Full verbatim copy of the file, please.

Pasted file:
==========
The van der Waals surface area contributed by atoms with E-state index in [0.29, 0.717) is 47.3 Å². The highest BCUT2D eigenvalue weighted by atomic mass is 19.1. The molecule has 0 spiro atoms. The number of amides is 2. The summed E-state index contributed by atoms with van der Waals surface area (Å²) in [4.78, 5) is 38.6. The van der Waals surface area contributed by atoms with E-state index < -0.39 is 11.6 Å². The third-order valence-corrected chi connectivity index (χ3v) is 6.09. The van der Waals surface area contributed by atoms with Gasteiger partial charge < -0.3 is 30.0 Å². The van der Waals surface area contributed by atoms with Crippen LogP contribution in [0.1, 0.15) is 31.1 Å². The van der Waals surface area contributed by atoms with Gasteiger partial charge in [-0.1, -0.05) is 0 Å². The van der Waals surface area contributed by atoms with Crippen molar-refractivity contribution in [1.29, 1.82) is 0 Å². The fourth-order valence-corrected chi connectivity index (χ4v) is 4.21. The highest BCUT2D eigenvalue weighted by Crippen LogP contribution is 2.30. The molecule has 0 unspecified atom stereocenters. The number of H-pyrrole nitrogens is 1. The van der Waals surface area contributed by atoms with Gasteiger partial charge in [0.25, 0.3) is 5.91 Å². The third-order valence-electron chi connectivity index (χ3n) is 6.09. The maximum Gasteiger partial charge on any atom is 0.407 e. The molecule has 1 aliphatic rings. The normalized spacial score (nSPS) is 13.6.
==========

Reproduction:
The van der Waals surface area contributed by atoms with E-state index in [0.29, 0.717) is 47.3 Å². The highest BCUT2D eigenvalue weighted by atomic mass is 19.1. The molecule has 0 spiro atoms. The number of amides is 2. The summed E-state index contributed by atoms with van der Waals surface area (Å²) in [4.78, 5) is 38.6. The van der Waals surface area contributed by atoms with E-state index < -0.39 is 11.6 Å². The third-order valence-corrected chi connectivity index (χ3v) is 6.09. The van der Waals surface area contributed by atoms with Gasteiger partial charge < -0.3 is 30.0 Å². The van der Waals surface area contributed by atoms with Crippen LogP contribution in [0.1, 0.15) is 31.1 Å². The van der Waals surface area contributed by atoms with Gasteiger partial charge in [-0.1, -0.05) is 0 Å². The van der Waals surface area contributed by atoms with Crippen molar-refractivity contribution in [1.29, 1.82) is 0 Å². The fourth-order valence-corrected chi connectivity index (χ4v) is 4.21. The highest BCUT2D eigenvalue weighted by Crippen LogP contribution is 2.30. The molecule has 0 unspecified atom stereocenters. The number of H-pyrrole nitrogens is 1. The van der Waals surface area contributed by atoms with Gasteiger partial charge in [0.25, 0.3) is 5.91 Å². The third-order valence-electron chi connectivity index (χ3n) is 6.09. The maximum Gasteiger partial charge on any atom is 0.407 e. The molecule has 1 aliphatic rings. The normalized spacial score (nSPS) is 13.6.